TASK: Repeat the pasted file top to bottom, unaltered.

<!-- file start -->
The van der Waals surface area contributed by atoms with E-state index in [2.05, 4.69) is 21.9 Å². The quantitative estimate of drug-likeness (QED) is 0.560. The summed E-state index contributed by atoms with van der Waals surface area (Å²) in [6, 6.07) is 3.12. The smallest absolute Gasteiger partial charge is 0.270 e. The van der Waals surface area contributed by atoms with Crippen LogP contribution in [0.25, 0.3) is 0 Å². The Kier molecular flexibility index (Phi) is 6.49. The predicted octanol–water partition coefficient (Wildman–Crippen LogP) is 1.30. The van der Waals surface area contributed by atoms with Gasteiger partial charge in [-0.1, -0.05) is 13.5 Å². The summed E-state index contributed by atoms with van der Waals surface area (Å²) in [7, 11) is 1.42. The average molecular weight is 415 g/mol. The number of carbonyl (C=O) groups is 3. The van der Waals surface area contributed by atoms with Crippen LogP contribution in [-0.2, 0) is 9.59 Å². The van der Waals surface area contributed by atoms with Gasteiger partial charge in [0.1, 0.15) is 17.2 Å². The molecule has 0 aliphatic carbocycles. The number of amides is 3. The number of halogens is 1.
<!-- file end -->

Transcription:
The van der Waals surface area contributed by atoms with E-state index in [2.05, 4.69) is 21.9 Å². The quantitative estimate of drug-likeness (QED) is 0.560. The summed E-state index contributed by atoms with van der Waals surface area (Å²) in [6, 6.07) is 3.12. The smallest absolute Gasteiger partial charge is 0.270 e. The van der Waals surface area contributed by atoms with Crippen LogP contribution in [0.25, 0.3) is 0 Å². The Kier molecular flexibility index (Phi) is 6.49. The predicted octanol–water partition coefficient (Wildman–Crippen LogP) is 1.30. The van der Waals surface area contributed by atoms with Gasteiger partial charge in [-0.1, -0.05) is 13.5 Å². The summed E-state index contributed by atoms with van der Waals surface area (Å²) in [7, 11) is 1.42. The average molecular weight is 415 g/mol. The number of carbonyl (C=O) groups is 3. The van der Waals surface area contributed by atoms with Crippen LogP contribution in [-0.2, 0) is 9.59 Å². The van der Waals surface area contributed by atoms with Gasteiger partial charge in [0.1, 0.15) is 17.2 Å². The molecule has 0 aliphatic carbocycles. The number of amides is 3. The number of halogens is 1.